Just joined a company that boasts an unlimited PTO policy? It’s likely that such freedom and flexibility were major draws at first.
But now that you’re an official employee, chances are you’re not so sure how to handle unlimited vacation time. Should you take full advantage and book a month’s holiday in Portugal? Should you play it safe and stick to the traditional two or three weeks a year? Will your boss judge you if you skip work for a few weeks? Will your coworkers resent you?
As unlimited PTO grows increasingly popular, more and more employees will run into this conundrum. Below, we offer some advice to help you navigate limitless vacation time without damaging your reputation or frustrating your colleagues.
1. Allocate Yourself a Minimum Number of Annual Vacation Days
That’s right — minimum. Experts say employees of companies that offer unlimited leave often wind up taking less time off, not more. It’s a matter of competition: Workers are wary of taking full advantage of permissive PTO policies because they don’t want to appear to be the slackers in the org. Instead, employees might end up trying to signal their dedication by taking the least amount of time off.
Yet studies show that time away from the office is essential for good health and high productivity. Don’t let the absence of structure cajole you into overworking. Decide on a minimum number of annual vacation days that you feel is reasonable and acceptable (more on this below), and hold yourself to that commitment.
2. Gauge Norms and Expectations
Even if your employer calls it an “unlimited” PTO policy, there are bound to be a few unspoken expectations surrounding how employees will use the policy. Company leaders likely have an idea of the amount of annual PTO they feel it is “appropriate” to take, even if they never say so explicitly.
Assess the company’s norms by discussing the matter with colleagues you trust, or schedule a meeting with your manager to have a frank conversation about what is considered acceptable. If the business hasn’t always offered unlimited vacation time, you could use the number of vacation days available to employees under the older, more rigid policy as a baseline.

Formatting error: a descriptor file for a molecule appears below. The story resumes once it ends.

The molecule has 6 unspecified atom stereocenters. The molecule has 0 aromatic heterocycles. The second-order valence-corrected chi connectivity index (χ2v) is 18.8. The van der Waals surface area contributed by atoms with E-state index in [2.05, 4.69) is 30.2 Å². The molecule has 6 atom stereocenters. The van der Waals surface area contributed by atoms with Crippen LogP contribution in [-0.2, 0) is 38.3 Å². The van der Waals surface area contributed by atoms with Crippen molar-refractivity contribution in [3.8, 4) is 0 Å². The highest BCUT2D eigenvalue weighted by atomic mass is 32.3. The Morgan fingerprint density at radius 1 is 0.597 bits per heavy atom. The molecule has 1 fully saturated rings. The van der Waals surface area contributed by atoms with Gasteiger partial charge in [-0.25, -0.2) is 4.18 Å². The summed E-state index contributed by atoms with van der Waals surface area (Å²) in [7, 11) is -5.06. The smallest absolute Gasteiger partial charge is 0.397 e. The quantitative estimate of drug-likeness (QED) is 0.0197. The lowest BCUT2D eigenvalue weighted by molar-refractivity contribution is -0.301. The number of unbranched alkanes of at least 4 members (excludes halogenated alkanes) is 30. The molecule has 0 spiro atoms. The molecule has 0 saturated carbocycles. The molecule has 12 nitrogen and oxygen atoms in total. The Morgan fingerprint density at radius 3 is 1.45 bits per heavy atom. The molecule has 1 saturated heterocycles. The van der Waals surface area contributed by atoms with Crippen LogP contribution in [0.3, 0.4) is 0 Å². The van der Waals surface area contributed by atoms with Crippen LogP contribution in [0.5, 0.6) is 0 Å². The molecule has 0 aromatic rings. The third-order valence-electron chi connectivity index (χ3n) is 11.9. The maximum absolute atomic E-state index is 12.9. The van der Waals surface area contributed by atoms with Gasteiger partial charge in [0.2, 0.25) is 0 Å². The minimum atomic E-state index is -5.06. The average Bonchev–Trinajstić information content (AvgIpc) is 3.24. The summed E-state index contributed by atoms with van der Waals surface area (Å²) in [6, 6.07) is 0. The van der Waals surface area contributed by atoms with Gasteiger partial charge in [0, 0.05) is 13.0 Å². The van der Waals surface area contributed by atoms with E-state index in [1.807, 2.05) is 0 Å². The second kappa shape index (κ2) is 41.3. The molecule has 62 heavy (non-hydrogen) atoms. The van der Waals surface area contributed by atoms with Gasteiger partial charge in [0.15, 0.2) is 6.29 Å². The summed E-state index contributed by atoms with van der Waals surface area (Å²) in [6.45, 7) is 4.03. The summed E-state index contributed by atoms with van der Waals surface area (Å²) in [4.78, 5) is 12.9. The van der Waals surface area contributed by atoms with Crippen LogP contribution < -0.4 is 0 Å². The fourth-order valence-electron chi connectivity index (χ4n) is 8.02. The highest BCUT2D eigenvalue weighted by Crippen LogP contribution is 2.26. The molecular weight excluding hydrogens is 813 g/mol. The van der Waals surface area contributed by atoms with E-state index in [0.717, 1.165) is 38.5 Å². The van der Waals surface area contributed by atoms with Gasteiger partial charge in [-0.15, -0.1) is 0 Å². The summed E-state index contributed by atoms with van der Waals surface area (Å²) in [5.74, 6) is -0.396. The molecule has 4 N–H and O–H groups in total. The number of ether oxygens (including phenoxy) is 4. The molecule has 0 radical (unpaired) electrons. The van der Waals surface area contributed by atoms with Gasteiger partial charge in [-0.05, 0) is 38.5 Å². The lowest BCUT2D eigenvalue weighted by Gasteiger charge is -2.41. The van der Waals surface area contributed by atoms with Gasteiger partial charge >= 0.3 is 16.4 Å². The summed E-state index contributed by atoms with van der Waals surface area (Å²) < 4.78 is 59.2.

Even if your employer’s PTO plan is flexible, there may be fairly strict procedures in place governing how staff members should request leave. Don’t make any assumptions: Find out whether you need approval to take a vacation (you almost certainly do) and what the standard procedure is.
3. Prepare Your Manager and Coworkers for Your Absence
If you don’t want it to look like you’re abusing the freedom afforded to you, you must be responsible about how you schedule your vacations. Your time away from the office will, inevitably, impact your boss and coworkers. Be sure to give them fair warning so they can plan for your absence and put appropriate measures in place. You should also take time to adequately equip whomever will be covering for you while you’re gone, whether you’re away for one day or five weeks.
In general, it’s also best practice not to take lengthy periods of time off during busy business seasons, nor should you skip work too regularly. You may be allowed to do so under an unlimited PTO policy, but it’s still not a particularly professional or courteous route to take.
4. Maintain a High Level of Performance
By giving you the option to take off as much time as you want, your employer is implicitly saying they trust you to balance your needs with what is best for the company. Prove to your employer that you are worthy of that trust by continuing to produce great results, no matter how much time you take off. Meet all your deadlines, deliver on all your duties, and identify ways to add value to your role. Never take PTO time that will compromise your high standard of performance.
Ultimately, responsible use of unlimited PTO is a matter of productivity. As long as you consistently deliver great results, you’ll feel comfortable taking full advantage of the wonderful perk that is infinite PTO.